Restaurants reap rewards of loyalty initiatives

Restaurants reap rewards of loyalty initiatives

Operators looking for evidence that customer loyalty is more important than ever need look no further than Pam Felix, co-founder of California Tortilla. When she eats somewhere other than the 39-unit fast-casual chain she started, she’s looking for rewards.

“Even I own a loyalty card to somewhere else that will remain nameless,” Felix says, “so it definitely drives my thinking and other people’s.”

At a time when recession-weary customers are eating out less frequently, many restaurateurs are placing increased importance on their loyalty marketing programs as a way to drive repeat traffic. Loyalty programs are growing beyond paper punch cards promising a free entrée with the purchase of 10 to increasingly sophisticated offerings allowing faithful patrons to stockpile more points, win more food items, receive preferred seating and partner with other merchants’ loyalty clubs. For operators, such programs increase the opportunity to gather data on guests, establish ongoing communications and better target future marketing efforts.

Among the benefits for members of California Tortilla’s Burrito Elito club are free burritos on members’ birthdays, occasional freebies like chips and salsa, and points for every dollar spent that can be accrued and redeemed for “Burrito Bucks” coupons. At every grand opening of a “Cal Tort” unit, the first 10 people in line get one free burrito a week for a year, and every patron that day gets a Burrito Elito card with a credit for a free taco loaded on it.

Once customers register their cards online, Rockville. Md.-based California Tortilla gathers their e-mail addresses and sends them Felix’s “Taco Talk” newsletter.

“It’s all about creating good will,” Felix says. “Burrito Elito has made it possible to create a consistent voice. Even before people walk into the restaurant, they have a positive feeling about us.”

Burrito Elito members spend about 20 percent more per visit than nonmembers, Felix says. She even tracked down the cardholder who visited California Tortilla the most often last year—Barb Leihy, who came in 258 times—and called her to say thank you.

Passport to pay dirt

Michael Mindel, senior vice president of marketing for 20-unit Il Fornaio, says the Corte Madera, Calif.-based Italian-dinner-house chain’s Festa Regionale loyalty program has been crucial to the brand’s authenticity, positioning and employee education. While the monthly program, which began in 1995, was started to settle a bet among Il Fornaio’s Italian chefs as to whose native region had the best food, Mindel says, it also was meant to encourage incremental traffic from regular guests.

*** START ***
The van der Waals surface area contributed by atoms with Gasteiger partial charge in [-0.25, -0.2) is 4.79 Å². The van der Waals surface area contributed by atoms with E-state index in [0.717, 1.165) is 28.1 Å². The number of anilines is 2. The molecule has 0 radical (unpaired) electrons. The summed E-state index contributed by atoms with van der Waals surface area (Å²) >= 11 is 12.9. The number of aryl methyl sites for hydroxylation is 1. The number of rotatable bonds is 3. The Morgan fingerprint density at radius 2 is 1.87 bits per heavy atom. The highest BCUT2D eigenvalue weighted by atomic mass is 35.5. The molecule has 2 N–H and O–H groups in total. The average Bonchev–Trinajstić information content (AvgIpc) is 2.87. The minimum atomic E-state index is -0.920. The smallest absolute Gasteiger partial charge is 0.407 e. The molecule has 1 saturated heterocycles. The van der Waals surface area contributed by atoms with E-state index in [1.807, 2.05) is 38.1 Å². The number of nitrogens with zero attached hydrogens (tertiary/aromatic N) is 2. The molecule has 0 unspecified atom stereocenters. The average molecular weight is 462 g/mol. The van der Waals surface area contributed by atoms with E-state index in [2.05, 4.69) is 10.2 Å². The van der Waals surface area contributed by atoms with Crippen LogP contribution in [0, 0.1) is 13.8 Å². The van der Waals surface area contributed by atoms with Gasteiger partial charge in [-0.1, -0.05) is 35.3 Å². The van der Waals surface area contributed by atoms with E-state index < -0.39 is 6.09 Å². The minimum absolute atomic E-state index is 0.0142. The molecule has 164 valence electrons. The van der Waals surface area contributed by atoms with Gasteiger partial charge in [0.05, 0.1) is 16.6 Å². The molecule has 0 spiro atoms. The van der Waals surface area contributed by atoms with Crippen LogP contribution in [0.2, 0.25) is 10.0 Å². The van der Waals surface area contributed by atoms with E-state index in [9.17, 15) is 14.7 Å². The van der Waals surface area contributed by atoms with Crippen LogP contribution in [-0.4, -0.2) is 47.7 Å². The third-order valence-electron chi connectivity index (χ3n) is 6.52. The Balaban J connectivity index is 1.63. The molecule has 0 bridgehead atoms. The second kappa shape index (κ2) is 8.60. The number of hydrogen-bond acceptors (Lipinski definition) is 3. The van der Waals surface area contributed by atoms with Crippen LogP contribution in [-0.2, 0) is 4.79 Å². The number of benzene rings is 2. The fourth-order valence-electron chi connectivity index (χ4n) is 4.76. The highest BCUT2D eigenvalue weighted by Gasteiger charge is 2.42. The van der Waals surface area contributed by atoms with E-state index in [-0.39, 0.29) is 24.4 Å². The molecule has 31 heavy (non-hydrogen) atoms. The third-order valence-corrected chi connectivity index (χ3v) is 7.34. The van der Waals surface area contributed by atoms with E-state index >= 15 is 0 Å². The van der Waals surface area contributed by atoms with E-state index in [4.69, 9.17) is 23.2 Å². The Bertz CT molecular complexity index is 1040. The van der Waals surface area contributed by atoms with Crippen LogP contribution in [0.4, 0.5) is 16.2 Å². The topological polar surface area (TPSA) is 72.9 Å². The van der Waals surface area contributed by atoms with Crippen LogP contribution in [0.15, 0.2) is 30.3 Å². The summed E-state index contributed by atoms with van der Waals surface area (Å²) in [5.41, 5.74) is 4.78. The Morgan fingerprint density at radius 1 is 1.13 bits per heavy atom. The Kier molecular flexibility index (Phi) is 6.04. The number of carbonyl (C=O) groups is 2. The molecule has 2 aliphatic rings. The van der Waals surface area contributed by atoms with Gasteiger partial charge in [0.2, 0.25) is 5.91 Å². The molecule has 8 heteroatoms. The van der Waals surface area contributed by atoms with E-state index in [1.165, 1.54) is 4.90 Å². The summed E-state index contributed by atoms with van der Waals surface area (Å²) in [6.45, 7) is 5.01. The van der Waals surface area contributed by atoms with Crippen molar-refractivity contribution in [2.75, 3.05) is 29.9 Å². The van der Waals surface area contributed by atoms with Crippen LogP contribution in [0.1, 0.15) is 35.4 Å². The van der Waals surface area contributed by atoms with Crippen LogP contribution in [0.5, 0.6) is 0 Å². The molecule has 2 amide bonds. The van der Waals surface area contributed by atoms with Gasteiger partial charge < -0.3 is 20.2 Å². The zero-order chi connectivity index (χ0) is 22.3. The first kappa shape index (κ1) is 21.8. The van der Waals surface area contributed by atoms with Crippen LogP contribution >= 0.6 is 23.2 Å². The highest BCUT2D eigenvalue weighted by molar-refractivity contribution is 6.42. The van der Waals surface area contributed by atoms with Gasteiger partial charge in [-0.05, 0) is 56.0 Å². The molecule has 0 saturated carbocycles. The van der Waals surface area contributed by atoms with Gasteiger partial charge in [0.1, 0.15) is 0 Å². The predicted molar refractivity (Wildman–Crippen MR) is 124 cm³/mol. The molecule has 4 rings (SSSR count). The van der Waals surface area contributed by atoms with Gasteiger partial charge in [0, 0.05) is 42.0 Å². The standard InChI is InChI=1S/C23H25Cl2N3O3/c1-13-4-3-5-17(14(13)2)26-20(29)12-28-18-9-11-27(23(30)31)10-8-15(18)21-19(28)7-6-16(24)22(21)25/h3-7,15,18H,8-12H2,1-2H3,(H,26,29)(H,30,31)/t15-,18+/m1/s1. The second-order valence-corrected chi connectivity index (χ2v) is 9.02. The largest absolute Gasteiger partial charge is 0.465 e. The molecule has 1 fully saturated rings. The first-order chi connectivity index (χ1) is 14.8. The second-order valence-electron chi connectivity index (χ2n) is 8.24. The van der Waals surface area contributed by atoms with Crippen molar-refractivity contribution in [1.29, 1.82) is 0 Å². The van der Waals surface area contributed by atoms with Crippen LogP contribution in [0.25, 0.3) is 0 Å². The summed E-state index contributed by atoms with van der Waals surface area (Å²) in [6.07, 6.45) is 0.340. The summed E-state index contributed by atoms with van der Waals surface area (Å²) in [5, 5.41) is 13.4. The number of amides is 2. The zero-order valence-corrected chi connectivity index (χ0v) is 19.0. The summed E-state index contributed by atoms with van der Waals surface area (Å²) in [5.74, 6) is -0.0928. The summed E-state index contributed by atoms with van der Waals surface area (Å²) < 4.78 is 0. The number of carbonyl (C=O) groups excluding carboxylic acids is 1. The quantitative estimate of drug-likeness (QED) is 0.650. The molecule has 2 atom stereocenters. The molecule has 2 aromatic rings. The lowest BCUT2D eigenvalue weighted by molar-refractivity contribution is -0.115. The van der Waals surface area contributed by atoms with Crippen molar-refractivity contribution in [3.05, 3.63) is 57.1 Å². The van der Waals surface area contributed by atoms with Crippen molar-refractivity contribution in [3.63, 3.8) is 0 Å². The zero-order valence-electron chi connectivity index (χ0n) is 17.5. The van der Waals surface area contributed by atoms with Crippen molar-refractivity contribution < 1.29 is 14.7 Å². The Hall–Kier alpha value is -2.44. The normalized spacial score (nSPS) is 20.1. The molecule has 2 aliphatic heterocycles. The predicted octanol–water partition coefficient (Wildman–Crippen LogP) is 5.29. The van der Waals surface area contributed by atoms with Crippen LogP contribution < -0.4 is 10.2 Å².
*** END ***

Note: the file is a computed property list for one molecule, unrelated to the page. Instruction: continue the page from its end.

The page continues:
“We realized our typical restaurant guest was coming in eight to nine times a year,” Mindel says. “I thought, ‘How can we get people to come in more often, maybe 12 times a year, or once a month?’”

For Festa Regionale, Il Fornaio makes a special menu highlighting the food from a certain region of Italy and serves it the first two weeks of each month. For instance, the region featured for June was Lombardia. Guests on the restaurant’s mailing list receive a “Passaporto” in the mail every six months and are invited to get the paper passports stamped for each region they sample.

“We wanted to have more of those people and make this part of their habits,” Mindel says. “At the end of the six months, once the passport is complete, they fill out their mailing list info and become eligible for a trip for two to Italy. That encourages them to stick with it and come back.”

There are now 10,000 passport holders, Mindel says. Each new monthly menu is promoted with direct-mail postcards, and the chain will start promoting the menus via social-networking sites soon. Notices of new menus reach about 250,000 people, he says.

Another aspect of the program is Il Fornaio’s “Passaporto Parties,” held at each unit every six months, where all the passport holders are invited to a private event and the winner of the trip to Italy is announced. Members also receive a hand-painted commemorative plate every six months upon completion of a passport.

The chain also hosts Tuesday Night Tastings, where guests are invited to learn about Festa Regionale’s special menus. The event began several years ago in response to guests showing up to server training sessions.

“There were people at these meetings not in uniform,” Mindel says, “and the manager told me: ‘Oh, those are our guests. You know, it’s Willy. He comes here all the time.’ So we thought we’d do one of these educational meetings for our guests so they don’t have to sneak in. The first Tuesday of every region we invite select guests, at the manager’s discretion, and walk them through the menu. It takes about 20 minutes, and more often than not, they wind up staying for dinner on Tuesday, which is usually slower.”

Getting the word out

Wheat Ridge, Colo.-based Qdoba Mexican Grill [3] also relies upon educating staff as much as guests for the success of its Qdoba Card.

“We promote the program as aggressively as we can in the restaurant,” says marketing director David Craven, “which means having POP materials and relying heavily on our team members. We talk a lot in our training that the Qdoba Card is a huge piece of the brand experience. Not everybody who comes into the store and sees a POP is going to understand what the card’s about and get one.”

Craven hasn’t seen much difference in use of the Qdoba Card between dayparts or among the 470-plus-unit fast-casual chain’s different markets.